Monday, July 19, 2010

Ode to Provera

Dear, dear provera!

I'm so sorry that we parted ways for so long. I will never allow myself to be found drifting through the red seas without you again! I am so grateful that you willingly came back into my life without any grudges or anger. How could I ever have been stupid enough to believe that I could cope with that dreadful aunt of mine without you by my side?

Thank you ever so much for promptly dismissing that nasty ole' acne and her hideous lack of social grace and timing! Thank you for helping me remain calm and control my wacky mood swings! (Hubby thanks you for that as well!) I appreciate the remedy you supplied me for those horrible hot flashes (just in time for July too!). I also underestimated the amount of support you offered me when fighting those terrible urges to consume mass quantities of icky sugar and carbs. Thank you so much for all you do!

I now realize that no matter how much I loathe visits from dear ole' Auntie Flo, it is imperative for our family's future that she visit as scheduled each month and I can't thank you enough for helping me beat her into submission when she does pop in for a few days.

I really wish you wouldn't cramp my style quite as much as you do, and the whole hair falling out thing is a bit much don't ya think, but I guess you were right, it is July and it needed a bit of thinning anyway. I guess no friendship is perfect right?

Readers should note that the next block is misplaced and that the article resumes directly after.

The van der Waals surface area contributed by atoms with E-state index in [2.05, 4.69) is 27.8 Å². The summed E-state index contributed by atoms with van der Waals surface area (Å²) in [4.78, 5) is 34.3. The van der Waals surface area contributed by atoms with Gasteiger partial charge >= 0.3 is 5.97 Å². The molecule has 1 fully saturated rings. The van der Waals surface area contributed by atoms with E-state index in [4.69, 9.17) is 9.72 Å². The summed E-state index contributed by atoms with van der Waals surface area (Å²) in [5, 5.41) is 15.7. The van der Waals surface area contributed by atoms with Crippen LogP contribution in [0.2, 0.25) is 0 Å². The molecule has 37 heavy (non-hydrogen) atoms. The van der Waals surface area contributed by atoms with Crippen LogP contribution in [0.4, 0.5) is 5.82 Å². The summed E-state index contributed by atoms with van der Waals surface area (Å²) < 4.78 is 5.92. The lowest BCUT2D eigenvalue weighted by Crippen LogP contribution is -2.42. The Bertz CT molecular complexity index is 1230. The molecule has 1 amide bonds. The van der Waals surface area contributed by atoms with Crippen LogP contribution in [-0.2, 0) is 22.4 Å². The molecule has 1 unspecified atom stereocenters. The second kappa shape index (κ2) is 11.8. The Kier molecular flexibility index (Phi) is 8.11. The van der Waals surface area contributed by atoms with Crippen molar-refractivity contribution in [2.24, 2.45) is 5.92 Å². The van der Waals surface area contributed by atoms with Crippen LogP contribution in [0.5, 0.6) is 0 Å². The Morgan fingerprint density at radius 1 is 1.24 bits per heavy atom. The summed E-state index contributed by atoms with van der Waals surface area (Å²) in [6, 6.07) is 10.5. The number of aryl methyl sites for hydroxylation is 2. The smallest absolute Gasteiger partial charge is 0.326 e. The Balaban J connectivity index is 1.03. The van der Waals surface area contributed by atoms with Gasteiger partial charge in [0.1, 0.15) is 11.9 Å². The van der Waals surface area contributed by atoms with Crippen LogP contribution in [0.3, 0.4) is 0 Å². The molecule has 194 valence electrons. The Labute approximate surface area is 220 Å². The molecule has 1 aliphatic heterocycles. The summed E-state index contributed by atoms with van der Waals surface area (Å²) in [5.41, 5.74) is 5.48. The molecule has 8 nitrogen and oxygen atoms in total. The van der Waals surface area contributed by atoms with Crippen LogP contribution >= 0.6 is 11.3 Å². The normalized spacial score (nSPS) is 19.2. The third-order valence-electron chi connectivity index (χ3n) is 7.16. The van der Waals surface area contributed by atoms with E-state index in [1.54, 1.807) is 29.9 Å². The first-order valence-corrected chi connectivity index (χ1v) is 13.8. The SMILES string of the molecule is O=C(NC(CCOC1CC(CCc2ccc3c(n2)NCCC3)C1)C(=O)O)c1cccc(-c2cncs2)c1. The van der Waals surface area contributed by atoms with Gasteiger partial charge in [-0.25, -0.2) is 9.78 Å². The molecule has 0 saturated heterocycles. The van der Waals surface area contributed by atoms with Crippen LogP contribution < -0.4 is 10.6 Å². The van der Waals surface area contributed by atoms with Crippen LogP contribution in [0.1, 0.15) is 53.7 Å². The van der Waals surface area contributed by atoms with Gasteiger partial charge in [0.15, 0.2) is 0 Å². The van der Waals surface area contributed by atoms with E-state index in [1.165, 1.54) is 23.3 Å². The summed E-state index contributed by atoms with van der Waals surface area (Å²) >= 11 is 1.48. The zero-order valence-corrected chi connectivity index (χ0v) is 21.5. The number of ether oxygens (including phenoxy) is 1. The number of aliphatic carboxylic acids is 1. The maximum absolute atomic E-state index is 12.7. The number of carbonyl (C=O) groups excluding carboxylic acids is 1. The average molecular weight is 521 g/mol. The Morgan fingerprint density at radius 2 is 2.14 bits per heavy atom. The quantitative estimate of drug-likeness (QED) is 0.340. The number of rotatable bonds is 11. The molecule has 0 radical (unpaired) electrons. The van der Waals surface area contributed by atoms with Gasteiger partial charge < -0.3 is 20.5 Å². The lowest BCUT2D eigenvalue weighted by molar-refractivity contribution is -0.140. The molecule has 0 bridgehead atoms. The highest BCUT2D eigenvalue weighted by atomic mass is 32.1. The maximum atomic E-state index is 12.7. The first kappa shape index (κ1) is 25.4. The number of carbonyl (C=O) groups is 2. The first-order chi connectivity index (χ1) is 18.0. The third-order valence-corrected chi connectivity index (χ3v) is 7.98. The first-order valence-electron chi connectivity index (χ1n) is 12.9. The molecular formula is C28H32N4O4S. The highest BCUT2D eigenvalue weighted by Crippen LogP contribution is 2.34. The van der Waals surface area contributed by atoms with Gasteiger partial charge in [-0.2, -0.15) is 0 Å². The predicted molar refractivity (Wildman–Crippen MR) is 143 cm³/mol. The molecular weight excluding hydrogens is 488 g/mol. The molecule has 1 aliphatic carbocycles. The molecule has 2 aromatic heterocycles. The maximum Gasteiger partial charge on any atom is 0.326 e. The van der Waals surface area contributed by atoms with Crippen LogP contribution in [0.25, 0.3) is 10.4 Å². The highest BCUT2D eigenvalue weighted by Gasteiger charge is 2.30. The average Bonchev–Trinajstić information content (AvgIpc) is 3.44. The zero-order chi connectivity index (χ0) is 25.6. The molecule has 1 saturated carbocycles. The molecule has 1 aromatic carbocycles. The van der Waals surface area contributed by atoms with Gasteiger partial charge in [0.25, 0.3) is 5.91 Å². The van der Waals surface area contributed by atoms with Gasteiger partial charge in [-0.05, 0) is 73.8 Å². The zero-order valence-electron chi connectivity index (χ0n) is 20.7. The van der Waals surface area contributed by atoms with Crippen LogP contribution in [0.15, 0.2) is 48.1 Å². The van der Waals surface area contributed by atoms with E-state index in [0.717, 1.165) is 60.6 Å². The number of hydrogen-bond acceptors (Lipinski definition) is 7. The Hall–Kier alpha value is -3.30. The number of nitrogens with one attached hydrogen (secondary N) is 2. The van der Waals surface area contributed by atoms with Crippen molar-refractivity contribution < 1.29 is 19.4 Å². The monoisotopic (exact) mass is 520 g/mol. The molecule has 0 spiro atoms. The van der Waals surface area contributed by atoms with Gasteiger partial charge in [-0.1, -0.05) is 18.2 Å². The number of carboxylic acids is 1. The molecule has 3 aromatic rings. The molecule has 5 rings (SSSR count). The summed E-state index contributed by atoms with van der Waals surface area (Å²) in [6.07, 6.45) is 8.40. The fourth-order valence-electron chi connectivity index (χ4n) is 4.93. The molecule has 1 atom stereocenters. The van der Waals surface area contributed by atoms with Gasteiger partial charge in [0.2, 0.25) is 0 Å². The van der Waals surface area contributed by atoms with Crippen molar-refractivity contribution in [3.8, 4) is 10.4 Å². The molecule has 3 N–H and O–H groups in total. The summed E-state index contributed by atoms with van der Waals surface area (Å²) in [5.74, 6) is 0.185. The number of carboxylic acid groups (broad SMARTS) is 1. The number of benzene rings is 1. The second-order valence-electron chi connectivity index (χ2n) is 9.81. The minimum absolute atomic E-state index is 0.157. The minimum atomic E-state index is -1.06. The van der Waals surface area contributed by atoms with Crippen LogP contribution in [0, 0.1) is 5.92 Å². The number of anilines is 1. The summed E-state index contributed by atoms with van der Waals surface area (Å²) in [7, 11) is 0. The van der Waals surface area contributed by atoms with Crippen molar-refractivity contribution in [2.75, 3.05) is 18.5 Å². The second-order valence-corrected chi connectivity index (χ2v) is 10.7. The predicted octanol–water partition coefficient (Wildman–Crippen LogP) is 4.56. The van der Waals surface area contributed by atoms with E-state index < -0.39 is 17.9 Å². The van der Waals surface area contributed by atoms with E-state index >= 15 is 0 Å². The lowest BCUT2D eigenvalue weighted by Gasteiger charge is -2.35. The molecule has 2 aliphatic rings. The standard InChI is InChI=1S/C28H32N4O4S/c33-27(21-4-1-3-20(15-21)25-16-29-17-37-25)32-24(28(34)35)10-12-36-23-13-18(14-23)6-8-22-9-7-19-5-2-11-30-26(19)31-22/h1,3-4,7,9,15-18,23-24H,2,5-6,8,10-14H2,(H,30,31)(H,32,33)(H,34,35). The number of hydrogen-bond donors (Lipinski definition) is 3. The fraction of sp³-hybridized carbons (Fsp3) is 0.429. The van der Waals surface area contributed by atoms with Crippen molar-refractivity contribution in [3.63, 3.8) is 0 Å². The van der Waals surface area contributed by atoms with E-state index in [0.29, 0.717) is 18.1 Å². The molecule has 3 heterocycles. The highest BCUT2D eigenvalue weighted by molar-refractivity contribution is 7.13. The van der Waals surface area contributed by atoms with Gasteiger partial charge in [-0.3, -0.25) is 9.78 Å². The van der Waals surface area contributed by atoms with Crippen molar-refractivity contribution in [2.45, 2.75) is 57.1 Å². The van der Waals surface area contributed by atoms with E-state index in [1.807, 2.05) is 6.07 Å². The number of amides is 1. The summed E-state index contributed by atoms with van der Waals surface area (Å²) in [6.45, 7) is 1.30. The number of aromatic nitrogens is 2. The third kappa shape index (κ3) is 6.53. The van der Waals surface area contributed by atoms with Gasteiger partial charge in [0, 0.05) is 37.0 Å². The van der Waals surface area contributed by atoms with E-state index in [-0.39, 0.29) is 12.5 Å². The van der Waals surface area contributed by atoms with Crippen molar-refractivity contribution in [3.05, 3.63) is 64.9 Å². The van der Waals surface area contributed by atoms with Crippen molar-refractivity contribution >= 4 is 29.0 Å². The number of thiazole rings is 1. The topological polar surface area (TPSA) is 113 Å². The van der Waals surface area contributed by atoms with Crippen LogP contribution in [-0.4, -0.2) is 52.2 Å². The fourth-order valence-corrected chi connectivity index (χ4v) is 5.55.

I look forward to seeing you in the coming days. Stay close and expect me to call on you regularly from now on!

She who remains childless (for now)

Friday, June 11, 2010


I have a secret. I haven't taken my provera since April. It started out innocent enough. I just put off getting the script refilled for a few days, then a week went by. I wanted to set my visit from af up for a better week of the month I kept telling myself.

April came and went, then May, I held my breath. AF never once reared her ugly head. Red flags should have been screaming at me to take my meds, but I opted out for the underdog - hope. I stopped at the store on multiple occasions to buy a test, but chickened out every time. What's the harm in another week I would think.

June came into focus and I started to get a little nervous. Hubby finally said something and we both agreed I should test. I did once. I threw it away after two minutes, came back later for a shower and there were two lines. I rolled my eyes and waited another week.